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Thursday, 8 April, 1999, 11:14 GMT 12:14 UK
Alcohol 'should carry health warning'
18.07 7.04 .99 drinkingac
Doctors are concerned that underage drinking is increasing
Alcoholic drinks should carry health warnings and an independent regulator should ensure the industry does not target the young, the British Medical Association (BMA) has said.

It is calling for a raft of measures to cut alcohol abuse among the young, in a policy document published on Thursday.

Alcohol and Young People calls on the government to take tough action to address the problems of underage drinking.

It wants all packaging and advertising for alcoholic drinks to include:

  • A prominent warning of the dangers of excessive alcohol consumption
  • Information on the maximum recommended daily level of alcohol
  • Standardised information on the alcohol content of the drink
Independent regulation

But the present regulators have attacked the BMA's position.

The Portman Group says the association's views are out of date, and strong regulations are already in place.

18.07 7.04 .99 drinking facts ac
The group is an independent company set up in 1989 by leading UK drinks manufacturers.

It aims to prevent alcohol abuse and promote sensible drinking.

However, it has been criticised for being too close to the drinks industry.

The BMA says it should be replaced by "an independent regulator with real powers of enforcement".

But Jean Coussins, Director of the Portman Group, said there was no need to implement the BMA's recommendations.

"The BMA's views seem to be out of date," she said.

"Virtually all their recommendations for a strengthened code, made two years ago to our own public review, have already been implemented and are working effectively."

'Excellent example'

She said the Office of Fair Trading had declared the group's code on the responsible marketing of alcoholic drinks "an excellent example of self-regulation" and had said the group itself was "genuinely independent".

18.07 7.04 .99 drinkingac
Designer drinks attract the young, doctors say
The BMA also wants a change in the law to bring the rest of the UK in line with Scotland.

Under Scottish law, it is an offence for adults to buy alcohol for public, unsupervised consumption by anyone under 18.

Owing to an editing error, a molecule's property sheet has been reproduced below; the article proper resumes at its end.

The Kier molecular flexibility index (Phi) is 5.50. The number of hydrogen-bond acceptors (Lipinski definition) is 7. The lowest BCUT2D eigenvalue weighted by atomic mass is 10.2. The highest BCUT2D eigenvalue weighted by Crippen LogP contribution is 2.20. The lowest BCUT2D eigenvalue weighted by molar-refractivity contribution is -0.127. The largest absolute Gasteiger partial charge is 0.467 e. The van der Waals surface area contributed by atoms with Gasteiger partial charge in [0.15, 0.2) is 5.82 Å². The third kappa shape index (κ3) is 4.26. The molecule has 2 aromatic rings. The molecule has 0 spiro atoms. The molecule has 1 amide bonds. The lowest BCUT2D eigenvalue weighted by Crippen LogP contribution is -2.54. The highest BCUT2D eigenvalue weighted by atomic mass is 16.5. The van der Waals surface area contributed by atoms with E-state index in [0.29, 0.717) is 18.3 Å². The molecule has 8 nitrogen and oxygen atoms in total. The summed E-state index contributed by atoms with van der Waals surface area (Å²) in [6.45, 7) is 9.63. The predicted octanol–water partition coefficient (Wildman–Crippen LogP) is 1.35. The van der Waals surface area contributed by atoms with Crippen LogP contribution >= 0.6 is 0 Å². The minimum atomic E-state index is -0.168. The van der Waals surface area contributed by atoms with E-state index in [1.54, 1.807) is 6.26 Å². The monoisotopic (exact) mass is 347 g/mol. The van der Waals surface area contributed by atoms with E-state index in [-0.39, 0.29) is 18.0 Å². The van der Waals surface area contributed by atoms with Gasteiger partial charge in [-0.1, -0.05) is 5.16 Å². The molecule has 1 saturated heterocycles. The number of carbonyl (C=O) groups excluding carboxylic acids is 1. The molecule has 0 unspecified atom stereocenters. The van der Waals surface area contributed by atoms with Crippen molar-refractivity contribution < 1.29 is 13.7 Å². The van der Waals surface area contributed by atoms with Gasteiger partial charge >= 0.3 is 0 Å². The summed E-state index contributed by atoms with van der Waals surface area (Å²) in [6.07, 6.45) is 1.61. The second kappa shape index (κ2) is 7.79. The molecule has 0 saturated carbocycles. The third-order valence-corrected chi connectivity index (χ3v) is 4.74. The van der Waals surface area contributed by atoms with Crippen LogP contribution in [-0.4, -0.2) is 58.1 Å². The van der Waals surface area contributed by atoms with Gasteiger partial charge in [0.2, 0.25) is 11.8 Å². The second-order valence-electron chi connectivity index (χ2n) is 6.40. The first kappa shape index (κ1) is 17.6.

The report says that children should be sent into shops to buy alcohol - under carefully controlled circumstances - to test if retailers are obeying the law.

People who sell alcohol should also be trained in the law regarding alcohol and young people, before they are allowed a licence.

'Urgent government action'

Sir William Asscher, chairman of the BMA's Board of Science and Education, said: "We need concerted government action to address the problems of underage and teenage drinking.

18.07 7.04 .99 drinking facts ac
"Part of the solution lies in health education, but teenagers, with their delusions of immortality, are notoriously difficult to influence.

"That makes it all the more imperative that we have effective legislation and monitoring of the drinks industry, responsible marketing and tough enforcement."

But Ms Coussins said the Portman group was already pressing for a change in the law to deliver some of the BMA's demands.

"As for test purchasing and stricter licensing laws to stop children buying alcohol, it was the Portman Group that pressed harder than any other organisation to persuade an MP to introduce a Private Member's Bill to deliver these changes," she said.

"I hope the BMA is using all the influence at its disposal to encourage MPs to support the second reading of Chris McCafferty's Bill on 16 April."

See also:

16 Feb 99 | Health
Party sex teenager splits opinion
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